By Juan Thomas Ordóñez
This guest post is published in advance of the Latin American Studies Association Congress in San Juan, Puerto Rico. UC Press authors share their research and stories that reflect on this year’s conference theme, “Precariedades, exclusiones, emergencias“. Come back for new posts every weekday through the meeting.
Day laborers—or jornaleros, as they are called in Spanish—are a part of everyday urban life in cities all over the United States. Most people see these men standing in parking lots and on street corners all the time, but seldom wonder what their life is like. My ethnography takes an in-depth view of the lives of day laborers in the United States and explores what it means to be a Latin American migrant navigating the informal labor market. Jornalero explores the everyday drudgery of waiting long hours for poorly paid and many times dangerous work in a world where rumor and hearsay shape “reality” and give it contours that most U.S. citizens would not recognize. This is a world where friendship and competition cancel each other out, where loved ones back home depend on one’s absence, and where the state seems to emerge in spectacular eruptions of violence and persecution. Being a day laborer in the USA means living in a realm of precarious uncertainty where inclusion and exclusion seem to blend in to each other in confusing and confounding ways.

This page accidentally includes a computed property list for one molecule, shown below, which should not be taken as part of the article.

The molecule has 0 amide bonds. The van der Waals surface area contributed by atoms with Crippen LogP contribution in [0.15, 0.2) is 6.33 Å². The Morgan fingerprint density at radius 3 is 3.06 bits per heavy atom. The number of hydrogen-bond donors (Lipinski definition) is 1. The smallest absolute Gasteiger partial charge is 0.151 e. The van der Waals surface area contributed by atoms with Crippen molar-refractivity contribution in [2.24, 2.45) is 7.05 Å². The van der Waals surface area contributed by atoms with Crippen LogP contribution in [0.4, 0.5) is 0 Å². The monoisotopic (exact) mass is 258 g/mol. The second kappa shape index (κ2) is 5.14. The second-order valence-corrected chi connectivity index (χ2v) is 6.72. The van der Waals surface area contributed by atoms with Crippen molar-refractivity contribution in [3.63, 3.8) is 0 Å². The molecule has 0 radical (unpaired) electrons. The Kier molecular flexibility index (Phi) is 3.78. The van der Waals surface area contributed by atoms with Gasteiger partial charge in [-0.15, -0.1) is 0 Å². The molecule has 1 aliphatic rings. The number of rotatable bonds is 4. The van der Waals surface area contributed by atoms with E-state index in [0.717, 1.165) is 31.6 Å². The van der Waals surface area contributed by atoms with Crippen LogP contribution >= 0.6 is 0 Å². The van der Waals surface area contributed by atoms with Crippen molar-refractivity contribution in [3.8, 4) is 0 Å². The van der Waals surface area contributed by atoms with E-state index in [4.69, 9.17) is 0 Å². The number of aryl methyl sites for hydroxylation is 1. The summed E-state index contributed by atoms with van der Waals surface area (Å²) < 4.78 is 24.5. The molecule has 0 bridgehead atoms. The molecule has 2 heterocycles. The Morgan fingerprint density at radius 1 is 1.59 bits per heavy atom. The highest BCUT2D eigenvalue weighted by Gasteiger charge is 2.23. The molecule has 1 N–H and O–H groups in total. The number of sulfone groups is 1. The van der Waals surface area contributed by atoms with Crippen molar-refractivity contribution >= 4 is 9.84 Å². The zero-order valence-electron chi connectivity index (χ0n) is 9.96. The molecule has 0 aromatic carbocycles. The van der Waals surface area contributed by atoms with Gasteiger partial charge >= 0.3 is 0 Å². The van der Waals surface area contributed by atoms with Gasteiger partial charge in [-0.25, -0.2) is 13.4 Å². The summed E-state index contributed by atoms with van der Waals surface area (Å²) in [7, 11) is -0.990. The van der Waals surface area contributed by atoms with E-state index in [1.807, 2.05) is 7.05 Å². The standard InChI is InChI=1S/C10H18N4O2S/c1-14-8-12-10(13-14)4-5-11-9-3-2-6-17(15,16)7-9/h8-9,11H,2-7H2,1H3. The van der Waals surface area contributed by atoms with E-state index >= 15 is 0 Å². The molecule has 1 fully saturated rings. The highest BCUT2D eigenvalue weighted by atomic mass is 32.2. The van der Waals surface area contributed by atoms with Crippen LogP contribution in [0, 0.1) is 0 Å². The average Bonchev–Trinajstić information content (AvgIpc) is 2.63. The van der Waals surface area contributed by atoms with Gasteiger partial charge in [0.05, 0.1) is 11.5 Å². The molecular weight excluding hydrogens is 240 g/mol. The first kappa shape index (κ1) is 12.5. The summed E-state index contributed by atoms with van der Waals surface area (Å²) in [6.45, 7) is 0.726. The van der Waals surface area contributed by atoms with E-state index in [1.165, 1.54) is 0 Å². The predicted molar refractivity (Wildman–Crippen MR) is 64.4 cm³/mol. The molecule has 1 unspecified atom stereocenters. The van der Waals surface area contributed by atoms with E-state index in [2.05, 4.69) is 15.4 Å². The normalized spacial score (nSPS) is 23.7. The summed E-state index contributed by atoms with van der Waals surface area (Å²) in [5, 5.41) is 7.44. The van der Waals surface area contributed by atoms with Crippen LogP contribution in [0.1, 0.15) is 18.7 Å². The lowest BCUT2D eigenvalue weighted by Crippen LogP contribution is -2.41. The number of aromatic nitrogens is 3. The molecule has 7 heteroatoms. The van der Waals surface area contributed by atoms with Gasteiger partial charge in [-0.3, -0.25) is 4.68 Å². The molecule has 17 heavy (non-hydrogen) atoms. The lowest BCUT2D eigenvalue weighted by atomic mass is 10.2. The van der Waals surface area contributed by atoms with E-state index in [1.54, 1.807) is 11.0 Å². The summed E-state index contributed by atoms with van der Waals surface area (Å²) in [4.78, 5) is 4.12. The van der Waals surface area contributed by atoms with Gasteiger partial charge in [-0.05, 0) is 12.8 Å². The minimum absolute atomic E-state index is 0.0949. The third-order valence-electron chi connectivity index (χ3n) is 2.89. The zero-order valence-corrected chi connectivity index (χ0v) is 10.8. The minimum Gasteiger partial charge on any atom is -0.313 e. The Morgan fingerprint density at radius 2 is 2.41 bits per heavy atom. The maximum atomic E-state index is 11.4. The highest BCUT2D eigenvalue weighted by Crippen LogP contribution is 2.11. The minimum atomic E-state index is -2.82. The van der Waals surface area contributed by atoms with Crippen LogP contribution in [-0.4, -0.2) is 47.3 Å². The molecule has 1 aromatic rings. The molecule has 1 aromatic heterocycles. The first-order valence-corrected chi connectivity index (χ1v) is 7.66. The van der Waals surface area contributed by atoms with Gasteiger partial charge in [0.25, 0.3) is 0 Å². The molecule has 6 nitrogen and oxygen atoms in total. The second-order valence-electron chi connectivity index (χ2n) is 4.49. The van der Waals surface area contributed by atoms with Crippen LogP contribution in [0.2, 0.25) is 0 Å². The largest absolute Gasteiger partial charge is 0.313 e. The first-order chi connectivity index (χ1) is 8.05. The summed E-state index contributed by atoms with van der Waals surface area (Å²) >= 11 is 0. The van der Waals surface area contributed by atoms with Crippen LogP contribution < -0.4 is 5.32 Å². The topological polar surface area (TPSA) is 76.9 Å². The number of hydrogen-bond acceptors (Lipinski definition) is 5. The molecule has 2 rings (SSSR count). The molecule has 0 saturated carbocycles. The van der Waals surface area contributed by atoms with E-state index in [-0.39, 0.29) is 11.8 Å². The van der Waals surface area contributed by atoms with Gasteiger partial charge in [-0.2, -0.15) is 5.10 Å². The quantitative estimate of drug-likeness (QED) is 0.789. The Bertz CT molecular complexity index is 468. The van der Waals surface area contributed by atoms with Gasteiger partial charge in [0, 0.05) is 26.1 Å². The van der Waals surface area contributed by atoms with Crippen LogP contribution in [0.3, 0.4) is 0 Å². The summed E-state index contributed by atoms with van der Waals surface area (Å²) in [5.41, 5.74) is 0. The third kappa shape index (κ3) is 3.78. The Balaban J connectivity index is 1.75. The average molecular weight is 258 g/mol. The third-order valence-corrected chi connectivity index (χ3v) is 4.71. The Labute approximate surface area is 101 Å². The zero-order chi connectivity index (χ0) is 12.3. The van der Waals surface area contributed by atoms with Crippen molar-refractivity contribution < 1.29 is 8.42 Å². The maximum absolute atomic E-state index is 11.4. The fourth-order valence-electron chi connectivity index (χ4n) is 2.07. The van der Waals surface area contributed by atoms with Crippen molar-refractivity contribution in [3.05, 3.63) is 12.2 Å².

Caught between the image of the seedy migrant who is out to take American jobs and the more redeeming figure of the downtrodden but resilient laborer supporting his family, these men’s lives are caught up in insurmountable contradictions. Their masculinity and self-image are threatened, they must learn to be racist “American-style” and they must come to terms with a society that reaps great benefits from their labor but does little to recognize their plight.
Juan Thomas Ordóñez has a PhD in medical anthropology from the University of California, Berkeley, and is Professor of Anthropology at the Universidad del Rosario in Bogotá, Colombia.